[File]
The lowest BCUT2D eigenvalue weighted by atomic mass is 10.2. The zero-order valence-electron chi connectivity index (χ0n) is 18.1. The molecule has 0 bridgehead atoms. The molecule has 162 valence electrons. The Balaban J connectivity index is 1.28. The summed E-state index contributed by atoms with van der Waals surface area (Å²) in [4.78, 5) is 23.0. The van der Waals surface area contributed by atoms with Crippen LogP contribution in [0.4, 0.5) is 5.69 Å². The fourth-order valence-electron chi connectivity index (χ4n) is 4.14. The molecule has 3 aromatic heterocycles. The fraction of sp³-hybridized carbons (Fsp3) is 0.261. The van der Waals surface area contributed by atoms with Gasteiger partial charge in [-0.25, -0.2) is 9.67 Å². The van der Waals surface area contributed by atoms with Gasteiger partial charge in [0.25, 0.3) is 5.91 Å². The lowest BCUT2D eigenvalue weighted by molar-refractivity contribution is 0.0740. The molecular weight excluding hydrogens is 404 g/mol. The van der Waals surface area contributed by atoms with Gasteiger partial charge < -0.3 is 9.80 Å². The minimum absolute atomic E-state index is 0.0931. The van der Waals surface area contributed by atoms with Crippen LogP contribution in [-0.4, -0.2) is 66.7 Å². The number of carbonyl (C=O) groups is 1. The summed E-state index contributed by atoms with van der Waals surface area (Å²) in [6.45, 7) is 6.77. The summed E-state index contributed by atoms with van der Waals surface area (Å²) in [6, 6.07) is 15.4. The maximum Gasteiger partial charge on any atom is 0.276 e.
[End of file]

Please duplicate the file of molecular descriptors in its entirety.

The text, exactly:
The lowest BCUT2D eigenvalue weighted by atomic mass is 10.2. The zero-order valence-electron chi connectivity index (χ0n) is 18.1. The molecule has 0 bridgehead atoms. The molecule has 162 valence electrons. The Balaban J connectivity index is 1.28. The summed E-state index contributed by atoms with van der Waals surface area (Å²) in [4.78, 5) is 23.0. The van der Waals surface area contributed by atoms with Crippen LogP contribution in [0.4, 0.5) is 5.69 Å². The fourth-order valence-electron chi connectivity index (χ4n) is 4.14. The molecule has 3 aromatic heterocycles. The fraction of sp³-hybridized carbons (Fsp3) is 0.261. The van der Waals surface area contributed by atoms with Gasteiger partial charge in [-0.25, -0.2) is 9.67 Å². The van der Waals surface area contributed by atoms with Gasteiger partial charge in [0.25, 0.3) is 5.91 Å². The lowest BCUT2D eigenvalue weighted by molar-refractivity contribution is 0.0740. The molecular weight excluding hydrogens is 404 g/mol. The van der Waals surface area contributed by atoms with Gasteiger partial charge < -0.3 is 9.80 Å². The minimum absolute atomic E-state index is 0.0931. The van der Waals surface area contributed by atoms with Crippen LogP contribution in [-0.4, -0.2) is 66.7 Å². The number of carbonyl (C=O) groups is 1. The summed E-state index contributed by atoms with van der Waals surface area (Å²) in [6.45, 7) is 6.77. The summed E-state index contributed by atoms with van der Waals surface area (Å²) in [6, 6.07) is 15.4. The maximum Gasteiger partial charge on any atom is 0.276 e.